The Mets just signed Wright to eight-year, $138 million contract, and with a young and emerging pitching staff, the team could see a rebound of success in the coming few seasons.
Thankfully for fans of the New York Mets, the club has seemingly similar interests in retaining Dickey. There may be an issue with money, but the hope is to keep Dickey in a Mets uniform.
"The sentiment that we've had from the beginning I think remains the same," Alderson told The Daily News. "We'd like to have him in New York."
As contract discussion begin to liven up, it has become clear what the Mets should do. If they do not get the “difference-maker” that they seek, it may be time for them to ink him up over the next few years.
The contract obligations that Dickey is asking for are not absurd; $13 million a season is less than what Jake Peavy just signed for, and Peavy had nine fewer wins and twice as many losses as Dickey had last season.
"I think the Mets are going to sign him," said one executive with a club who has been trying to trade for R.A. Dickey, tweeted Jon Morosi.
If the Mets sign him, expect the contract to sign for approximately $25 million to $30 million over a two-year extension.
For Dickey, expect this roller coaster of a winter to end. Considering the Mets have not pulled the trigger on a trade yet on a series of underwhelming offers, it’s time to ignore the fact that Dickey is 38 years old and allow him to sign an extension already.
Of course, this is nothing new for Dickey.
“It’s almost poetic the way that I’ve embraced a knuckleball and the way my career trajectory has been almost knuckleball-ish,” Dickey told Stewart.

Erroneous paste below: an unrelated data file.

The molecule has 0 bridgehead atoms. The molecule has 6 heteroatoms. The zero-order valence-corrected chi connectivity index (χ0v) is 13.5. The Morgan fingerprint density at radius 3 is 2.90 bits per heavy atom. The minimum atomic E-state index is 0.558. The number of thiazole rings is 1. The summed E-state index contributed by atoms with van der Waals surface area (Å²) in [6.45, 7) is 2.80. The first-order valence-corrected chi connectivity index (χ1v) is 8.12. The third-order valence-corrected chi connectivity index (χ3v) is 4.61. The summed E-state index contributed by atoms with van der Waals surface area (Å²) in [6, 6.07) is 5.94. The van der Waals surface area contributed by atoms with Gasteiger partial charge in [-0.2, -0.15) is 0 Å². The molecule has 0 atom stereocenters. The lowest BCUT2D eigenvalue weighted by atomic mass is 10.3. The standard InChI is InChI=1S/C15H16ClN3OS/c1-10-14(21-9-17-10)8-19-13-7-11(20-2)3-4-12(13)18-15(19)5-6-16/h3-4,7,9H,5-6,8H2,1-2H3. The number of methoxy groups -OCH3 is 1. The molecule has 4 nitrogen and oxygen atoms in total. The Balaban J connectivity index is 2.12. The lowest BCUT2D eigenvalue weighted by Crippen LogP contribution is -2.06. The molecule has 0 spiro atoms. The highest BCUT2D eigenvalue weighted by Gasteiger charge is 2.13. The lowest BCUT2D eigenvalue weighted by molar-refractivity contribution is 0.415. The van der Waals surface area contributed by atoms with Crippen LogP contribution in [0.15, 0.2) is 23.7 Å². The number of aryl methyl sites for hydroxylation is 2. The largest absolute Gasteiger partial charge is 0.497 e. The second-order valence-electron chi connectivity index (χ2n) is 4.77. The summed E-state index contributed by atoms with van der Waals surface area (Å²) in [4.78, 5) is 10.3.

Some may not be convinced that signing a 38-year-old knuckleballer to a nearly $30 million extension is the right call.
But R.A. Dickey is not like other knuckleballers. He’s mastered the art of the pitch, and throws it 10 to 15 MPH faster than anyone else who has ever thrown that particular pitch.
And he used it to rampant success last year.
The Rising Apple calls him 27 years old in knuckleball years because he’s been throwing the pitch for only five years, and there’s certainly some validity in that statement.
He’s still in the infancy to this pitching style, and the knuckleball historically doesn’t do the damage to the arm that any other pitch might.
In this graph from Beyond The Box Score, Dickey’s WAR (Wins Above Replacement) is compared to the “Average Great Knuckleballer,” including Phil Niekro, Joe Niekro, Charlie Hough, Wilbur Wood and Tim Wakefield.
According this graph, the “Average Great Knuckleballer” was able to produce WARs above 3.0 until approximately their eighth season as a knuckleballer. For comparison, Madison Bumgarner recorded a 3.4 WAR and Matt Cain recorded a 3.8 WAR in 2012.
Dickey’s eighth season a knuckleballer would fall exactly when his contract extension would expire. He would be 41.
Tim Wakefield, the most recent knuckleballer in MLB, retired at 44 years old. At 41 years old, he won 17 games. Joe Niekro retired at 43. Charlie Hough retired at 46. Phil Niekro threw as a knuckleballer in the majors until he was 48 years old.
“Sports brings a good combination of luck and skill,” explained Nate Silver to Bill Simmons. “You know there’s only a 5 percent chance when a No. 15 seed beats a No. 2 seed in the NCAA tournament. But it’s still a lot of fun when that happens.”
Is it absurd to think that I want the desperately want the Mets to sign a 38-year-old knuckleballer without a ligament in his elbow to a contract extension, rather than trading him for some of the top prospects in baseball?
Probably. But it’s still a lot of fun. And I know that for the next few years, R.A. Dickey is going to continue to produce at an elite level. And like Jon Stewart, I want to see him do that while wearing a New York Mets jersey.
I have absolute confidence that he can pitch for as long as he wants to. Let’s not forget less than ten years ago, Roger Clemens won a Cy Young Award at 42 years old. I think R.A. Dickey may be able to challenge that record in a few years.
“I have no UCL in my right elbow, so that coupled with being a knuckleballer,” Dickey told Stweart. “I should be able to pitch until I’m 70 or 80, probably.”
Bryan Kalbrosky is a Featured Columnist for the New York Mets. Follow him on Twitter for more of his stories and adventures. Follow @BryanKalbrosky